These activists moved into areas of significant illiteracy where they set up likpunkty, or literacy schools. The commission set up around 30,000 likpunkty in total, as well as 33,000 libraries or reading rooms. The Bolsheviks also printed more than six million textbooks to support their literacy programs.
Understandably, Soviet propaganda and histories claimed victory in this war on illiteracy. Lunarcharsky, the Soviet commissar for education, made exaggerated claims that seven million Russians had been taught to read and write, many in just a matter of weeks.
In reality, the gains in literacy were both modest and shallow. Millions of Russian peasants did receive a rudimentary introduction to reading, however, the program was not sustained or well resourced enough to bring about lasting changes or improvements.
In sum, the Soviet literacy campaign of 1919-21 tried to achieve too much too soon. In many areas, these programs were disrupted or abandoned by the Civil War or economic deprivation.
There were no significant advances in literacy until the relative peace and prosperity of the mid-1920s when the government revived its anti-literacy programs.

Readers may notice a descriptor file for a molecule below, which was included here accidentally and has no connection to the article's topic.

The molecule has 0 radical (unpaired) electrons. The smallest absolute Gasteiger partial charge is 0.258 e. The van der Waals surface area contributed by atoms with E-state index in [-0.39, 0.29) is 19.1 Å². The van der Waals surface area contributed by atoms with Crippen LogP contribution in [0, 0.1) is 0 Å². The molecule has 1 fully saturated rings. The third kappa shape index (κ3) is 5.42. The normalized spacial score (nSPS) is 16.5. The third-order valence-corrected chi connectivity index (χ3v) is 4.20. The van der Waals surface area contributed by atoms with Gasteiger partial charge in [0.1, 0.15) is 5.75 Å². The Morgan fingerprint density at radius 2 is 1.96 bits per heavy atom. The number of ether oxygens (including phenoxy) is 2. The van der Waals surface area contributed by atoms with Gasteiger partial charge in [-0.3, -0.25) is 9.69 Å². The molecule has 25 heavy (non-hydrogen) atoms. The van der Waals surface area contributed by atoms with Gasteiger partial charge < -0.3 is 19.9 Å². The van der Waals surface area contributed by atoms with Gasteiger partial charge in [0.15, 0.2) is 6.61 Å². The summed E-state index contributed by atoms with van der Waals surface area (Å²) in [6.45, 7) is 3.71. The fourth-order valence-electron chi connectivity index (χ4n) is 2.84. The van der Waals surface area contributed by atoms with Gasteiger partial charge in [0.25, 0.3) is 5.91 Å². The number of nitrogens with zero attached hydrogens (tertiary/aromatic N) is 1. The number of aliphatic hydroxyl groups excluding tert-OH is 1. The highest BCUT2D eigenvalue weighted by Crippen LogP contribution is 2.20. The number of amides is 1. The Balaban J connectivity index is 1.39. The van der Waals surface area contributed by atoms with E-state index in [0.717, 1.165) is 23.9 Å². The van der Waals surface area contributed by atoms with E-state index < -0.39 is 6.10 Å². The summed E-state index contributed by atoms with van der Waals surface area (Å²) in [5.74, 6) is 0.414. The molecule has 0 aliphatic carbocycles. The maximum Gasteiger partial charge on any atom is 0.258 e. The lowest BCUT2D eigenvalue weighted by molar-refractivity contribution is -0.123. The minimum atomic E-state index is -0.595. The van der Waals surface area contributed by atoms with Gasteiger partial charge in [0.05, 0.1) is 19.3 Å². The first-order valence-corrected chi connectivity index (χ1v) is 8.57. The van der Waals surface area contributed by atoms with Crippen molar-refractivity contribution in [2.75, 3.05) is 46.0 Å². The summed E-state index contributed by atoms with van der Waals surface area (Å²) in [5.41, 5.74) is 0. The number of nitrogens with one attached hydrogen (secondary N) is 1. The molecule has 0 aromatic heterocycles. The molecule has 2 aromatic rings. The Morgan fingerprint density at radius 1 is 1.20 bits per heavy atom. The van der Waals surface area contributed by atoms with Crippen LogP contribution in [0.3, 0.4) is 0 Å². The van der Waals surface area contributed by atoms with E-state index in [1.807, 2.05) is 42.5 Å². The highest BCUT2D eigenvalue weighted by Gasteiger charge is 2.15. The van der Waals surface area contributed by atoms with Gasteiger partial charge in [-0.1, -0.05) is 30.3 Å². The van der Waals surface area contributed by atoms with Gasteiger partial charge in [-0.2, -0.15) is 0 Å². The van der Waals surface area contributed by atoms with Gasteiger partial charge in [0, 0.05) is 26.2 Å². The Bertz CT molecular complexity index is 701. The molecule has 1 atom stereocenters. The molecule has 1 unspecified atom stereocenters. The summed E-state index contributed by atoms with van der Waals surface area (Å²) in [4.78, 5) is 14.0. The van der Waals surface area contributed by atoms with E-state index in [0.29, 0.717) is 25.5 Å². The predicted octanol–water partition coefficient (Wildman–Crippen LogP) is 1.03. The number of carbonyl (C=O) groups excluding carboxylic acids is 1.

By the end of the 1920s, Soviet literacy levels were finally approaching those of Western nations. By 1929, 68 per cent of men and 56 per cent of women were now able to read and write – a marked increase from 40 per cent and 16 per cent respectively in 1897.
A historian’s view:
“The ‘new Soviet woman’ is a familiar figure to most students of Soviet history. Born in the revolution and civil war, the Soviet heroine first appeared in periodicals as a nurse, as a political leader in the army, even as a combat soldier. She was modest, firm, dedicated, sympathetic, courageous, bold, hard-working, energetic and often young. She gave no thought to her personal welfare… believing that her sacrifice contributed to the building of a better world. Initially, she was drawn from life. In 1920, 66,000 women were serving in the Red Army, comprising two per cent of that force… Basing their portraits on these real women, Soviet publicists created the selfless revolutionary who was the first incarnation of the new Soviet woman.”
1. Soviet social reforms sought to facilitate gender equality by removing the legal and social bonds that restricted women across Russia.
2. Led by Alexandra Kollontai, the Soviet government set up a women’s bureau, Zhenotdel, and introduced several progressive reforms.
3. Female workers were given equal pay and conditions, while mothers were supported with state services and benefits, such as access to childcare.
4. The Soviet regime also declared war on illiteracy, conscripting thousands of teachers and setting up ‘literacy schools’ to educate the peasantry.
5. These social reforms of the 1920s did make some important advances – but amid the disruption of civil war, they failed to improve the lives of many people.